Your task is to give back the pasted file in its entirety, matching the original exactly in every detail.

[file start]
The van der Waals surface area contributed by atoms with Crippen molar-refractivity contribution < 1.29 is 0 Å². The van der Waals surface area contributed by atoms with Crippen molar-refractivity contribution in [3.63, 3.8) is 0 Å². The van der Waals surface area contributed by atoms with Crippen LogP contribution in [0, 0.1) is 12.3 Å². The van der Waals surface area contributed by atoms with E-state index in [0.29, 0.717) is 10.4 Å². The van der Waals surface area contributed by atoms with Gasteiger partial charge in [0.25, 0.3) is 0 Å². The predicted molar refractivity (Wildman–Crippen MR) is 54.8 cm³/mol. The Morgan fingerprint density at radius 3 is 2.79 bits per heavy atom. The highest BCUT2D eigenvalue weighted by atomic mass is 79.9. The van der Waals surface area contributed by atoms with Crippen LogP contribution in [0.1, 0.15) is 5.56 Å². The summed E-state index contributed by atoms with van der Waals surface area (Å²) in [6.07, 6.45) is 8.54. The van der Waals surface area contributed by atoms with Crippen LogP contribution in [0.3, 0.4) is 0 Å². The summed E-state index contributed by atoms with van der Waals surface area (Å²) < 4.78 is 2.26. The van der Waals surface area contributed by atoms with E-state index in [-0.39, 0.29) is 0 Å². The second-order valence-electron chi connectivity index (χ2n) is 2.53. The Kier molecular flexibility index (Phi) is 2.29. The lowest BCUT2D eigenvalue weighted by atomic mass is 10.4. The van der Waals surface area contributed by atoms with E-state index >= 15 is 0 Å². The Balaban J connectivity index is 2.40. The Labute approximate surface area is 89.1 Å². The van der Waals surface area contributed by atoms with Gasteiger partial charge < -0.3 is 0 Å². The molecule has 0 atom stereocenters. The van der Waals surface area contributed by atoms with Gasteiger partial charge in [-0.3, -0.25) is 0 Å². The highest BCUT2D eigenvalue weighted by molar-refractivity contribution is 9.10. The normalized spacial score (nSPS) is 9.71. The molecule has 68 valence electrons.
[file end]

The van der Waals surface area contributed by atoms with Crippen molar-refractivity contribution < 1.29 is 0 Å². The van der Waals surface area contributed by atoms with Crippen molar-refractivity contribution in [3.63, 3.8) is 0 Å². The van der Waals surface area contributed by atoms with Crippen LogP contribution in [0, 0.1) is 12.3 Å². The van der Waals surface area contributed by atoms with E-state index in [0.29, 0.717) is 10.4 Å². The van der Waals surface area contributed by atoms with Gasteiger partial charge in [0.25, 0.3) is 0 Å². The predicted molar refractivity (Wildman–Crippen MR) is 54.8 cm³/mol. The Morgan fingerprint density at radius 3 is 2.79 bits per heavy atom. The highest BCUT2D eigenvalue weighted by atomic mass is 79.9. The van der Waals surface area contributed by atoms with Crippen LogP contribution in [0.1, 0.15) is 5.56 Å². The summed E-state index contributed by atoms with van der Waals surface area (Å²) in [6.07, 6.45) is 8.54. The van der Waals surface area contributed by atoms with Crippen LogP contribution in [0.3, 0.4) is 0 Å². The summed E-state index contributed by atoms with van der Waals surface area (Å²) < 4.78 is 2.26. The van der Waals surface area contributed by atoms with E-state index in [-0.39, 0.29) is 0 Å². The second-order valence-electron chi connectivity index (χ2n) is 2.53. The Kier molecular flexibility index (Phi) is 2.29. The lowest BCUT2D eigenvalue weighted by atomic mass is 10.4. The van der Waals surface area contributed by atoms with E-state index >= 15 is 0 Å². The Balaban J connectivity index is 2.40. The Labute approximate surface area is 89.1 Å². The van der Waals surface area contributed by atoms with Gasteiger partial charge < -0.3 is 0 Å². The molecule has 0 atom stereocenters. The van der Waals surface area contributed by atoms with Gasteiger partial charge in [-0.3, -0.25) is 0 Å². The highest BCUT2D eigenvalue weighted by molar-refractivity contribution is 9.10. The normalized spacial score (nSPS) is 9.71. The molecule has 68 valence electrons.